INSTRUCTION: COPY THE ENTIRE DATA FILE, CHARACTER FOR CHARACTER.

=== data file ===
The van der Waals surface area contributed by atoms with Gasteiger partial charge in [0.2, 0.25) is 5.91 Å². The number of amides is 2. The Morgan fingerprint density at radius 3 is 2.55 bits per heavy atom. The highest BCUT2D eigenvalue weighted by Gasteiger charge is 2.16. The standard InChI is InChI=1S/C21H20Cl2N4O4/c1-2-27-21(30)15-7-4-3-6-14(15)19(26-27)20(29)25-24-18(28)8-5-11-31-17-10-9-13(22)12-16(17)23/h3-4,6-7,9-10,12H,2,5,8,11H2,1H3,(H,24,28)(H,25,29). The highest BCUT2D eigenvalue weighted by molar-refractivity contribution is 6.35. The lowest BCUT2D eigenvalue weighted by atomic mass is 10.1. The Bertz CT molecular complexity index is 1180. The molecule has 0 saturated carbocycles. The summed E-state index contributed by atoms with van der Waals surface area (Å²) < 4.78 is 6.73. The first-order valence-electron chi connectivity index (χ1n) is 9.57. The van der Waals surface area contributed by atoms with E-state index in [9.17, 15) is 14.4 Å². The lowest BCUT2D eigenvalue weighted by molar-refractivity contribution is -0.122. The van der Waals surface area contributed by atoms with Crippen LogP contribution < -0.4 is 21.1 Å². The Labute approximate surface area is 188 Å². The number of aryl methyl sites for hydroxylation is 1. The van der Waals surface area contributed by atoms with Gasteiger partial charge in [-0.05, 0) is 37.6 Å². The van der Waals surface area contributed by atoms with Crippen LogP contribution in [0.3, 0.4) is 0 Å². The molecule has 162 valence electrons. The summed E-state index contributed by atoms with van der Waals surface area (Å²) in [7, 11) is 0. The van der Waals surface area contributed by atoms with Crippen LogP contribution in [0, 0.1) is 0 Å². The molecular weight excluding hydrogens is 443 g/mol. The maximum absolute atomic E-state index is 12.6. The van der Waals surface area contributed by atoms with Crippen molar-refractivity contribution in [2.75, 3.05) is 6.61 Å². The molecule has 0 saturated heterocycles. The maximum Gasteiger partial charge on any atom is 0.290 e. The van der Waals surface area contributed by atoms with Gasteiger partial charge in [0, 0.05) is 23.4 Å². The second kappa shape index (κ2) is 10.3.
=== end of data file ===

The van der Waals surface area contributed by atoms with Gasteiger partial charge in [0.2, 0.25) is 5.91 Å². The number of amides is 2. The Morgan fingerprint density at radius 3 is 2.55 bits per heavy atom. The highest BCUT2D eigenvalue weighted by Gasteiger charge is 2.16. The standard InChI is InChI=1S/C21H20Cl2N4O4/c1-2-27-21(30)15-7-4-3-6-14(15)19(26-27)20(29)25-24-18(28)8-5-11-31-17-10-9-13(22)12-16(17)23/h3-4,6-7,9-10,12H,2,5,8,11H2,1H3,(H,24,28)(H,25,29). The highest BCUT2D eigenvalue weighted by molar-refractivity contribution is 6.35. The lowest BCUT2D eigenvalue weighted by atomic mass is 10.1. The Bertz CT molecular complexity index is 1180. The molecule has 0 saturated carbocycles. The summed E-state index contributed by atoms with van der Waals surface area (Å²) < 4.78 is 6.73. The first-order valence-electron chi connectivity index (χ1n) is 9.57. The van der Waals surface area contributed by atoms with E-state index in [9.17, 15) is 14.4 Å². The lowest BCUT2D eigenvalue weighted by molar-refractivity contribution is -0.122. The van der Waals surface area contributed by atoms with Crippen LogP contribution < -0.4 is 21.1 Å². The Labute approximate surface area is 188 Å². The number of aryl methyl sites for hydroxylation is 1. The van der Waals surface area contributed by atoms with Gasteiger partial charge in [-0.05, 0) is 37.6 Å². The van der Waals surface area contributed by atoms with Crippen LogP contribution in [0.3, 0.4) is 0 Å². The molecule has 162 valence electrons. The summed E-state index contributed by atoms with van der Waals surface area (Å²) in [7, 11) is 0. The van der Waals surface area contributed by atoms with Crippen LogP contribution in [0, 0.1) is 0 Å². The molecular weight excluding hydrogens is 443 g/mol. The maximum absolute atomic E-state index is 12.6. The van der Waals surface area contributed by atoms with Crippen molar-refractivity contribution in [2.75, 3.05) is 6.61 Å². The molecule has 0 saturated heterocycles. The maximum Gasteiger partial charge on any atom is 0.290 e. The van der Waals surface area contributed by atoms with Gasteiger partial charge in [0, 0.05) is 23.4 Å². The second kappa shape index (κ2) is 10.3.